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Racing again on the other side of the pandemic

By on May 23, 2021 in Outdoor Fun with 0 Comments
Marlene runs through a stark, but lovely landscape.

by Marlene Farrell

So many things were taken away this past year. Luxuries like sports were a lesser priority, but it was still tough for endurance athletes like myself. 

Thus, when a race in April was actually happening, the concept felt dreamlike, almost too good to be true.

Were we ready for the risk of congregating for fun? Were race organizers ready for the work and strict structure of health safety measures? And just as important — was I ready to race after a year of running nonchalance? 

I’d still been running, and skiing, for solace from the storm of bad news, and for limited camaraderie in the great outdoors, where droplets evaporate and diffuse and UV light kills the virus.

But I hadn’t trained. Not for this, Ancient Lakes 25k trail race, anyway. Registration had been a last-minute decision. 

In my interconnected world of running friends, I knew five people who were also going to participate. It was beginning to feel like a party. Could this be a celebration of survival? Can we celebrate and still be diligent about health safety?

Two weeks prior to the race, Run Super Series organizers Dan Bucci and Sabrina Seher began sending everyone messages about the course, aid stations and weather, but also protocols for health safety that would affect the race start, aid stations and passing on the trail. 

The race was far enough away to warrant carpooling. Wait, really? For Lucca and me, it made sense; we were both fully vaccinated. That was almost the strangest part. Just prior, I had visited my parents, still masking and sticking to my invisible bubble. Now Lucca and I, friends but not close friends, were shoulder to shoulder in her Subaru.

The race parking and start/finish area, a quarter mile north of the trailhead, was a vast mowed swath in a field of brittle grasses. We could relax in our abundant personal space until it was time to draw together for the start.

We, the first wave of racers, stood by the start line, buffs and masks in position. It took a moment but yes, there were my other Leavenworth friends, recognized by their eyes, hair with COVID shagginess, and their stance. 

Same as at every race start I’ve awaited, I did my unnecessary adjustments to shoelaces, pony tail and watch. We shivered in the shade of the basalt cliffs. The sunny fields lay a tantalizing half mile ahead. 

As the race began, everything fell away, yielding to the moment and my movement through this stark landscape of coulees created by ancient floods. This was lovely in its familiarity.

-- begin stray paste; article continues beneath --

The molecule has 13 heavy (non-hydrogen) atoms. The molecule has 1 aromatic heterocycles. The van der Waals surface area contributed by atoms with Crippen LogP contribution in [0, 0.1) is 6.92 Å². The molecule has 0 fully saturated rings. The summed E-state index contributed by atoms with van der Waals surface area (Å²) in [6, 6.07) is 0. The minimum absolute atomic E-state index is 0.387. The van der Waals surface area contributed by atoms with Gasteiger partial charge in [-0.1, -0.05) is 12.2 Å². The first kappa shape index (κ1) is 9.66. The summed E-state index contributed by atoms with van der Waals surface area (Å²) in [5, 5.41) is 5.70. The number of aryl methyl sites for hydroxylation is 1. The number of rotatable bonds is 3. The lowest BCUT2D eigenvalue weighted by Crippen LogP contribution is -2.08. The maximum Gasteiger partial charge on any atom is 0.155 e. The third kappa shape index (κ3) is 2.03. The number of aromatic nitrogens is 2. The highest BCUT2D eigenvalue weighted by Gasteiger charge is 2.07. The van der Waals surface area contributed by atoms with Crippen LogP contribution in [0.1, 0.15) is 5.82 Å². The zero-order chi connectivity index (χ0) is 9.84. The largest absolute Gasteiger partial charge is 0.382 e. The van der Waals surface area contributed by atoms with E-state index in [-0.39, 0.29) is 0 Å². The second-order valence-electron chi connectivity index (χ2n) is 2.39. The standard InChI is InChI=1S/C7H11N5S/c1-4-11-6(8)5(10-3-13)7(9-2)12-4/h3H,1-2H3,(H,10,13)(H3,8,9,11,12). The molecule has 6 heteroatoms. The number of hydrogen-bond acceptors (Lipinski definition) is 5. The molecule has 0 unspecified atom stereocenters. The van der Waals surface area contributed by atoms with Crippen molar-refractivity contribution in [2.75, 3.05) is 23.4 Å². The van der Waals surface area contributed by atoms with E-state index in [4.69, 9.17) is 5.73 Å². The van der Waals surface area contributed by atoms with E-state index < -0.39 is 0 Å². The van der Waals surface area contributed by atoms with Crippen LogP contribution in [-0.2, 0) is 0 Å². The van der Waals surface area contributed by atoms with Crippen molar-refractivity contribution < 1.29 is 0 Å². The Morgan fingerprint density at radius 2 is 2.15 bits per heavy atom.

Once we emerged into the sunshine, there we stayed for the next hours, the bluish grays warming to brown and pale green lined with silver.

My mask migrated from my face to below my chin to stuffed in my sports bra. Maybe not the most sanitary, but it would do. 

I ran close to a few others, our strides fairly matched. 

However, when we rounded a bend, the wind struck us full in the face. It had been there all along giving me a gentle push. The head-on blast made me try to tuck into their slipstream, but it felt like too much work, so I let them go. It has always made me happy to run my own race anyway. 

The best part was a true falling away of worry, of heavy things. Every day my mind circles around these collective and cumulative tragedies. I find joy in our human striving to repair and make amends. 

Sometimes though I need space and time to breathe. In this case, to absorb the unique place of rock, sand and sage that I’m traversing. A race does that beautifully.

Dan Bucci, assistant race director, acknowledged how race organizing, finally allowed again, has changed due to the pandemic. 

“It’s a moderate amount of extra work,” said Dan. “On the front end, organizing bib lists and assigning wave starts takes a lot more up-front time. There is the stress of regulations that seem to change monthly, and having to keep up with those. The wave starts are a little harder to time.”

Some changes due to COVID-19 will likely stick, including wave start format. “Wave starts make for a lower stress morning as packet pick-up is spread out, and you don’t end up with the ‘trail conga line’ that frustrates runners early in races.” This also avoids racers congesting aid stations or all finishing at once.

“The vibe of most people was excited, and pretty relaxed and not concerned about COVID because this is a pretty spread-out outdoor event,” shared Dan. 

“With our policy of offering future race credits, most people who weren’t comfortable participating in a race were given an option so they didn’t feel like they had to show up. 

“We received a lot of good feedback from runners who felt our COVID controls were appropriate, and they felt safe at the event. Most were thankful to be returning to something that feels like normalcy, and to be able to share the trails with like-minded people at a beautiful venue!”

Throughout the race, geology I did not understand still inspired me. 

We ran to areas of Ancient Lakes I hadn’t ventured in before, along desert trails and up and down rocky stretches below cliffs that stood like fortress walls. The route even snaked above the cool and calm Columbia before climbing back uphill to the finish. 

Afterward, I felt that fuzzy combination of bodily contentment and mental drive for more. 

Which is why I signed up for another trail race soon thereafter! Trail racing is a gift of beauty, challenge, fun and friendship for participants, and I’m grateful for this gift anew.

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